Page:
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|Cabinet Secretary for Environment, Climate Change and Land Reform|
18 May 2016
|First Minister||Nicola Sturgeon|
|Preceded by||Aileen McLeod (as Minister for Environment, Climate Change and Land Reform)|
|Cabinet Secretary for Fair Work, Skills and Training|
21 November 2014 – 18 May 2016
|First Minister||Nicola Sturgeon|
|Preceded by||Angela Constance (as Cabinet Secretary for Training, Youth and Women's Employment)|
|Succeeded by||Office vacant|
|Minister for Community Safety and Legal Affairs|
25 May 2011 – 21 November 2014
|First Minister||Alex Salmond|
|Preceded by||Fergus Ewing|
|Succeeded by||Paul Wheelhouse|
|Depute Leader of the Scottish National Party|
26 September 2000 – 3 September 2004
|Preceded by||John Swinney|
|Succeeded by||Nicola Sturgeon|
|Member of the Scottish Parliament
for Perthshire South and Kinross-shire
6 May 1999
|Preceded by||Constituency created|
|Member of Parliament
Perth and Kinross (1995–1997)
25 May 1995 – 7 June 2001
|Preceded by||Nicholas Fairbairn|
|Succeeded by||Annabelle Ewing|
27 July 1951 |
|Political party||Scottish National Party|
|Alma mater||University of Western Australia|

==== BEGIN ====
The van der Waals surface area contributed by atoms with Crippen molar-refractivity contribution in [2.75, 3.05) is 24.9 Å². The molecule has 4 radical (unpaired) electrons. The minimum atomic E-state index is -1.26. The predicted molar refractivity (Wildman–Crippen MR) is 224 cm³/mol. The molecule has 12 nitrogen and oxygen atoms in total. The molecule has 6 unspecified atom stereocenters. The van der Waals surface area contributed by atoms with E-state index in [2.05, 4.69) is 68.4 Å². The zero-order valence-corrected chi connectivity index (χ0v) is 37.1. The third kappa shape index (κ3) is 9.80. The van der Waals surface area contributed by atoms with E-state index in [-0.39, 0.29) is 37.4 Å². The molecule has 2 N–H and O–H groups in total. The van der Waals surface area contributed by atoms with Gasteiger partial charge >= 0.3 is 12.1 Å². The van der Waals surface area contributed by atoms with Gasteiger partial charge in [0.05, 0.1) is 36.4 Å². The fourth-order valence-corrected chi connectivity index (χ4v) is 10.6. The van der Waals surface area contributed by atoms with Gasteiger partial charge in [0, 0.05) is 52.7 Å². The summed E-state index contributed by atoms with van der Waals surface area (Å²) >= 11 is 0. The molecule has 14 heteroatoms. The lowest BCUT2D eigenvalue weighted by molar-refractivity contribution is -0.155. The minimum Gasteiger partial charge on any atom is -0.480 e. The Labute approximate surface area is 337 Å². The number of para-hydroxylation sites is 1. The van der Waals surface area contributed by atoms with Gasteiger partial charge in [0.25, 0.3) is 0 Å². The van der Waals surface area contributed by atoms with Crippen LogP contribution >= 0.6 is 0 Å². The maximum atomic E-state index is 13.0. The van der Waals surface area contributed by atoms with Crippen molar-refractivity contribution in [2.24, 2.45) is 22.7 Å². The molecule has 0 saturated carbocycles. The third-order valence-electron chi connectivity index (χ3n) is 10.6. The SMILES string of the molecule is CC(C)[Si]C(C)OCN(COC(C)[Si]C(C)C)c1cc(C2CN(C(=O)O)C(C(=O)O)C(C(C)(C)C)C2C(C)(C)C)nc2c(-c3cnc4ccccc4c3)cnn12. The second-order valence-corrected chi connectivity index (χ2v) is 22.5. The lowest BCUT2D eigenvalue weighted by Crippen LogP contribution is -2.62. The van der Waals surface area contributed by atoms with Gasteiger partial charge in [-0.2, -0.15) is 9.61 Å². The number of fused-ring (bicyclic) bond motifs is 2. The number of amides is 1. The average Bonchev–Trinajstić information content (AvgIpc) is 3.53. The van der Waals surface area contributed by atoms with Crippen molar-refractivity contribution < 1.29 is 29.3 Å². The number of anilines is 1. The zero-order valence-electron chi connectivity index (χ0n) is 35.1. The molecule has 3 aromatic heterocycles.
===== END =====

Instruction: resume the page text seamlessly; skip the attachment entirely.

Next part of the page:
Roseanna Cunningham (born 27 July 1951, in Glasgow) is a Scottish politician who is the Cabinet Secretary for Environment, Climate Change and Land Reform. She was the Cabinet Secretary for Fair Work, Skills and Training 2014−2016 and is the Scottish National Party (SNP) Member of the Scottish Parliament for Perthshire South and Kinross-shire, having previously represented Perth 1999−2011. She was an MP for Perth and Kinross 1995–1997, then for Perth 1997–2001.
Cunningham was born in Glasgow and spent her early years living in East Lothian and Edinburgh. In 1960, she emigrated with her family to Perth in Australia, and completed her schooling at John Curtin High School in Fremantle. She became interested in politics while still a teenager and joined the SNP in 1969 as an overseas member. Cunningham graduated from the University of Western Australia in 1976 with a Bachelor of Arts degree in politics, before returning to Scotland.
She worked as a researcher at SNP headquarters from 1977 to 1979 and was a member of the left-wing 79 Group inside the SNP during the early 1980s, but avoided expulsion as she was not a member of its steering committee (future SNP leader Alex Salmond by contrast who served on the 79 Group committee was expelled, whilst Margo MacDonald resigned from the party in protest before she could be expelled).
Cunningham returned to university in 1980, graduating from the University of Edinburgh in 1982 with a Bachelor of Laws degree, followed by a Diploma in Legal Practice from the University of Aberdeen in 1983. She worked as a solicitor for Dumbarton District Council and Glasgow District Council. After a brief period in private practice, she became an advocate in 1990.